Josh: "So, how are Deep Green helping the situation?"

Greg: "There are certain things that we've needed from the Earth in the past, that we can't make ourselves. These are the extractive industries. There was a time when burning wood was the only way that we could make heat, but then we figured out we can burn some other things, like oil, coal, and natural gas. We now need to stop burning oil and start making electricity, heat, and motion by capturing the mechanical/kinetic energy of wind and water, and the electromagnetic energy of the sun. Then we have to store it because our world operates on electricity that we can turn on and off when we like.


This next revolution consists of devices that require metal and batteries to store electricity – but we can't make metal. The atoms that metal is made of can only be made in stars. We have not mastered the energies involved (in making metals) yet; elemental atoms can only be manufactured by nature.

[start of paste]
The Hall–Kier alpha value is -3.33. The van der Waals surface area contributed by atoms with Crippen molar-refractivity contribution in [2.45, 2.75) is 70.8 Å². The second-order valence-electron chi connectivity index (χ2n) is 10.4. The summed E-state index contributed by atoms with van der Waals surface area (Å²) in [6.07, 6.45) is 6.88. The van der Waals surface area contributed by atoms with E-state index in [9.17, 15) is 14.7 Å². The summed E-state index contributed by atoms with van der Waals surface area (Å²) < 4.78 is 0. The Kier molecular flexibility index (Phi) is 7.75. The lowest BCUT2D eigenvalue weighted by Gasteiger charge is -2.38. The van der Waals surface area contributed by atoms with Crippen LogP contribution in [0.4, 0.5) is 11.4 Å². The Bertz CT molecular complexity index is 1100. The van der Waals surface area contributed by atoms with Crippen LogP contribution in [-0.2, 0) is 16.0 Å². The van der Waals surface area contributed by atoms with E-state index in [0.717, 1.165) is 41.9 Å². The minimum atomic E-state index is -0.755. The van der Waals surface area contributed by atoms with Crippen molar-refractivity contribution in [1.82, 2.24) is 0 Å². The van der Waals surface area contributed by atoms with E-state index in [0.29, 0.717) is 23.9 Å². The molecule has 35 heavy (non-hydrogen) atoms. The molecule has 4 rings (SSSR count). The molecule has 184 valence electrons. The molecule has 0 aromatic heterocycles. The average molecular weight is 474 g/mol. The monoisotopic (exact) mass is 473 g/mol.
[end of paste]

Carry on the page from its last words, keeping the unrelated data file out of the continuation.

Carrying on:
So, we have to take those metals from the earth in order to transform ourselves to a renewable energy world.

We need a lot more metal. In fact, it's looks like 500-1000% more, depending on the metal; things like nickel, cobalt, manganese, copper, etc. Electric car batteries are like a third of the weight of the whole car. There may be 1.5 billion cars on the planet by 2050, and we hope to have a billion of them electrified to reduce emissions. Those car batteries must be charged by electricity generated from renewable sources, otherwise we'll still be emitting pollution into the atmosphere.


That's a key point – it's not driving an electric car that's good for the planet, it's charging the batter with renewable, non-polluting energy sources; something that's not burning fossil fuels.


So, where are we gonna get this metal?


Most likely we take it out of the ground, because that's where we live. We're terrestrial creatures by nature and we've dug it up in the past. But mining is the dirtiest industry on the planet: it produces 25% of all the solid waste, and 15-18% of all the CO2 humans put in the atmosphere. The wonder of metals is the atoms are infinitely recyclable, so once we have enough metal in use, we can close the loop of the economies of the metal industry and use it over and over again. We should also lower demand, like does everybody have to have a car?